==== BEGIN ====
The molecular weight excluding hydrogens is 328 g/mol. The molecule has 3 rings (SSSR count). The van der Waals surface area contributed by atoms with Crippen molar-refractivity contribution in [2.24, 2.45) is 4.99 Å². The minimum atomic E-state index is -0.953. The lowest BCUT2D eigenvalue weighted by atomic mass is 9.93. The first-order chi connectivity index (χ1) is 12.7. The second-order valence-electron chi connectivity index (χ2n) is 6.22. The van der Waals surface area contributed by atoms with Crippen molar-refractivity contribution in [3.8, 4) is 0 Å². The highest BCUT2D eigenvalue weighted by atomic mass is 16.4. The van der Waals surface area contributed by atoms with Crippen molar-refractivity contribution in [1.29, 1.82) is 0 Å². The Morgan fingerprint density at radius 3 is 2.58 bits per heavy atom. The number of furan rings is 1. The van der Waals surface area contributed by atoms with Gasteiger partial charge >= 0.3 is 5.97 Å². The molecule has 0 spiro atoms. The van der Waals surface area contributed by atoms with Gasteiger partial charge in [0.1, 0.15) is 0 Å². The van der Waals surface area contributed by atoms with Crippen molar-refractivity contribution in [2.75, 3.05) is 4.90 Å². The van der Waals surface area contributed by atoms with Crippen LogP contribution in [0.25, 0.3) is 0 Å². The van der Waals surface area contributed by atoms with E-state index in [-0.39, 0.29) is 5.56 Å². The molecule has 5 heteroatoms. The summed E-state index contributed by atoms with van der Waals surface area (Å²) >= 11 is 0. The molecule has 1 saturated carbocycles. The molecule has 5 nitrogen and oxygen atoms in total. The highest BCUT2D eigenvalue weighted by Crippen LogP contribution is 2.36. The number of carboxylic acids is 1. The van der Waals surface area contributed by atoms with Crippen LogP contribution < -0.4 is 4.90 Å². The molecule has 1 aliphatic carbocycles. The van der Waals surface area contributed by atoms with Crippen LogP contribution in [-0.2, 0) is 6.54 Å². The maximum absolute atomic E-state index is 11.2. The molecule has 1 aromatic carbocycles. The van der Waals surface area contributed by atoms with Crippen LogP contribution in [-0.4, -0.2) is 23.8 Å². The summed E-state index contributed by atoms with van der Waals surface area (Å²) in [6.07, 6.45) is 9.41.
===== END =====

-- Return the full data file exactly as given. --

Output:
The molecular weight excluding hydrogens is 328 g/mol. The molecule has 3 rings (SSSR count). The van der Waals surface area contributed by atoms with Crippen molar-refractivity contribution in [2.24, 2.45) is 4.99 Å². The minimum atomic E-state index is -0.953. The lowest BCUT2D eigenvalue weighted by atomic mass is 9.93. The first-order chi connectivity index (χ1) is 12.7. The second-order valence-electron chi connectivity index (χ2n) is 6.22. The van der Waals surface area contributed by atoms with Crippen molar-refractivity contribution in [3.8, 4) is 0 Å². The highest BCUT2D eigenvalue weighted by atomic mass is 16.4. The van der Waals surface area contributed by atoms with Crippen molar-refractivity contribution in [1.29, 1.82) is 0 Å². The Morgan fingerprint density at radius 3 is 2.58 bits per heavy atom. The number of furan rings is 1. The van der Waals surface area contributed by atoms with Gasteiger partial charge >= 0.3 is 5.97 Å². The molecule has 0 spiro atoms. The van der Waals surface area contributed by atoms with Gasteiger partial charge in [0.1, 0.15) is 0 Å². The van der Waals surface area contributed by atoms with Crippen molar-refractivity contribution in [2.75, 3.05) is 4.90 Å². The van der Waals surface area contributed by atoms with Crippen LogP contribution in [0.25, 0.3) is 0 Å². The van der Waals surface area contributed by atoms with E-state index in [-0.39, 0.29) is 5.56 Å². The molecule has 5 heteroatoms. The summed E-state index contributed by atoms with van der Waals surface area (Å²) >= 11 is 0. The molecule has 1 saturated carbocycles. The molecule has 5 nitrogen and oxygen atoms in total. The highest BCUT2D eigenvalue weighted by Crippen LogP contribution is 2.36. The number of carboxylic acids is 1. The van der Waals surface area contributed by atoms with Crippen LogP contribution < -0.4 is 4.90 Å². The molecule has 1 aliphatic carbocycles. The van der Waals surface area contributed by atoms with Crippen LogP contribution in [-0.2, 0) is 6.54 Å². The maximum absolute atomic E-state index is 11.2. The molecule has 1 aromatic carbocycles. The van der Waals surface area contributed by atoms with Crippen LogP contribution in [-0.4, -0.2) is 23.8 Å². The summed E-state index contributed by atoms with van der Waals surface area (Å²) in [6.07, 6.45) is 9.41.